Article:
November 20, 2017

There was a lot I learned from my estranged discussion partner EB. One point of emphasis he made in terms of personal development was the importance of muscle memory, of extreme repetition until the conscious act becomes unconscious. One example he liked was the book "Zen in the Art of Archery" where the student rehearses the same motions again and again and again over months, just the most basic part of correct form, like drawing the string without releasing it, in painstaking detail. Examples of that kind of learning in life are hard to come by.

When my Aunt Susan visited last week and she and Melissa and I picked up my family's traditional pastime of Dr. Mario - or specifically as I tried to describe techniques and things to watch to Melissa who is new to the game and playing with a giant handicap - it hit me that Dr. Mario has some of that. I have distant, decade-old memories of what the game used to feel like: epic struggles, and I even have shadow-memories (or more exactly, meta-memories) of specific in-game board situations, like say where I was feverishly trying to deal with two situations on either side of a block tower, or had to build way up to some junk above when there was no room to slide pieces over it as they fell. Now everything is very business-like, and while I can generally give voice to the rationales for my various little techniques (especially "piece diversity", where you try to keep the top of your piles well-mixed so that every 2-color falling pill has a place to go) most of it is well ingrained and under my fingers, even though some attention is still needed to play well, and if I get frustrated with losing I usually have a higher gear of focus I can engage.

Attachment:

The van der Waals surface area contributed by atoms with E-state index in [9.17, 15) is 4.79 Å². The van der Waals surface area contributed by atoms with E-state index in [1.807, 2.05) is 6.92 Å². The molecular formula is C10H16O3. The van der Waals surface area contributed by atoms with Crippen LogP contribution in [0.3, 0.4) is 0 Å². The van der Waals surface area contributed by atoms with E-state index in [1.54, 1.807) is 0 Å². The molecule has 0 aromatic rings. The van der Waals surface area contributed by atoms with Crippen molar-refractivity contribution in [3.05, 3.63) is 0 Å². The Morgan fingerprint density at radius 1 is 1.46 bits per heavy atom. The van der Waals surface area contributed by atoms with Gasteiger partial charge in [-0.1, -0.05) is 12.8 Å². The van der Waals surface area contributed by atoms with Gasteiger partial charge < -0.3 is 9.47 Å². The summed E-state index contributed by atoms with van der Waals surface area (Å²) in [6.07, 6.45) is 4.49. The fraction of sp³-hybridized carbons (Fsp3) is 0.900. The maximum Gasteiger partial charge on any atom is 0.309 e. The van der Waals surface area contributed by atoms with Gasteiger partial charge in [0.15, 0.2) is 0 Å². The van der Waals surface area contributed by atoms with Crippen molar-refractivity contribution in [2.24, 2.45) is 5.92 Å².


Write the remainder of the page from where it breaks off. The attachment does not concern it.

I suppose I have some of the same with performing music, but only at low levels. If my facilities start to decline thanks to age and alzheimer's, I suspect one of the last things to go will be the pattern for playing a basic scale on a brass instrument:
Open, 1-3, 1-2, 1, Open, 1-2, 2, Open.
And I suppose pro musicians who've all done a MUCH better job of practicing than I have have more fully internalized much deeper musical concepts and tropes.

There are probably broad patterns to programming that are the same way, even though I feel like I'm more reliant on quick-lookups for specific function names than ever.

Of course, "Zen and the Art of Archery" also emphasizes intense repetition under the guidance of a master teacher. I suppose that's to mitigate the risk many of these pursuits share, where you might just end up deeply engraving how to do the thing suboptimally. There are even fewer examples of that in my life, I'd say. In part, it's a weird matter of faith - how do you know someone is that kind of expert? Not just an expert at the skill, but also in the pedagogy to get other people there? Between healthy skepticism and less healthy pride and ego, it's tough to find...